Take a Break

At the beginning of her training, Lulu’s energy was most likely boundless. She worked long hours and probably got up early and stayed late, putting in extra hours because she was so excited about her work. But then … a slump. According to CIA tweets, this is not uncommon in Lulu’s line of work, but the periods of blurred focus and lack of interest usually only last a few days for most dogs. It could have been that the job was boring; it could have been that Lulu saw endless repetitive years ahead. We’ll never know, given than Lulu can’t talk.

But I can assume that, as a retriever, Lulu’s life’s work and her fundamental canine identity were all about retrieving. So it must have been tough for her to come to grips with not wanting to retrieve, no matter the reason. This happens with many researchers who gradually (or sometimes suddenly) realize that their work topic or area or job tasks are no longer fulfilling, possibly draining.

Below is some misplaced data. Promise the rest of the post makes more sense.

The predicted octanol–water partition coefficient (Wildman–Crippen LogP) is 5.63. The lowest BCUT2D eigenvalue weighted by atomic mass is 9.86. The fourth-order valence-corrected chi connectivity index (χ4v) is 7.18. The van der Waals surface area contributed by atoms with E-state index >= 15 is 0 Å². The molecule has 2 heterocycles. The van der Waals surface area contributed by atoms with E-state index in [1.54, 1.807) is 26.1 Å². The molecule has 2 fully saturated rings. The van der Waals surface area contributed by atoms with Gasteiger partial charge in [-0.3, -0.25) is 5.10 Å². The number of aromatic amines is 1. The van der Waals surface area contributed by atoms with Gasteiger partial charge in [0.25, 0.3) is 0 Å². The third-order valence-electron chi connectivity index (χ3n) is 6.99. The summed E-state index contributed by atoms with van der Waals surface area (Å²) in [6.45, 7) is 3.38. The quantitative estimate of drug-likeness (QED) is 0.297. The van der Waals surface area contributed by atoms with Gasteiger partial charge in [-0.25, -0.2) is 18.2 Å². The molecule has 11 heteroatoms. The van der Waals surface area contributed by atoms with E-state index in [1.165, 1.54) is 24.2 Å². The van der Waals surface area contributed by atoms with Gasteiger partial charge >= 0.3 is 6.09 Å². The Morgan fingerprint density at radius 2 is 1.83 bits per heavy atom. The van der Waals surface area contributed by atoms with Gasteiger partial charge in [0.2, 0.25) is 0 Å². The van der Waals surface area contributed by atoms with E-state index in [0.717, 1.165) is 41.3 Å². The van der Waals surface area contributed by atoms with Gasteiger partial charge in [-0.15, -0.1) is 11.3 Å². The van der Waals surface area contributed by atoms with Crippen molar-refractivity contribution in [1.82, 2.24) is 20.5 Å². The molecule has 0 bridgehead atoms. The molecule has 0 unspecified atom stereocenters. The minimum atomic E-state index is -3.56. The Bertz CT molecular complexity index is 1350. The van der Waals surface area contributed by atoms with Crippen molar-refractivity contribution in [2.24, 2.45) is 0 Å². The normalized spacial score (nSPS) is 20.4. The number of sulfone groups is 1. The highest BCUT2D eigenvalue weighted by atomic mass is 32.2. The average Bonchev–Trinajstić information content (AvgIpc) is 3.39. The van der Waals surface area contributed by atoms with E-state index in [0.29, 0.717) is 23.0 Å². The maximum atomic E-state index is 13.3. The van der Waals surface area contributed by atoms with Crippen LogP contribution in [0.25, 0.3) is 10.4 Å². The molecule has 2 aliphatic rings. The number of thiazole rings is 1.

If this happens to you, it’s important to figure out what’s really the cause and not take any immediate drastic action. Sometimes having time away from your work environment, such as when you attend a conference, allows perspective. Or you can just take a mental health day. Whatever you can do, a respite from the day to day can help bring clarity.

I like to imagine that Lulu and her handler had some direct and supportive (albeit one-sided) conversations as Lulu’s performance deteriorated. Maybe the handler asked if Lulu wanted to try some different tasks or needed a vacation, and then the handler helped Lulu figure out how best to get her professional focus back on track and bring more balance to her professional life.

That said, Lulu’s inability to talk actually makes her story a lot like most Ph.D./mentor situations, where communication can be stilted or one or both parties don’t ever talk. So I can also imagine an absence of opportunity for discussions or supportive chats in the workplace, or at least a fear on the part of the student or postdoc to initiate this kind of talk. But talking it out is a necessary and important way to articulate what you are feeling and why.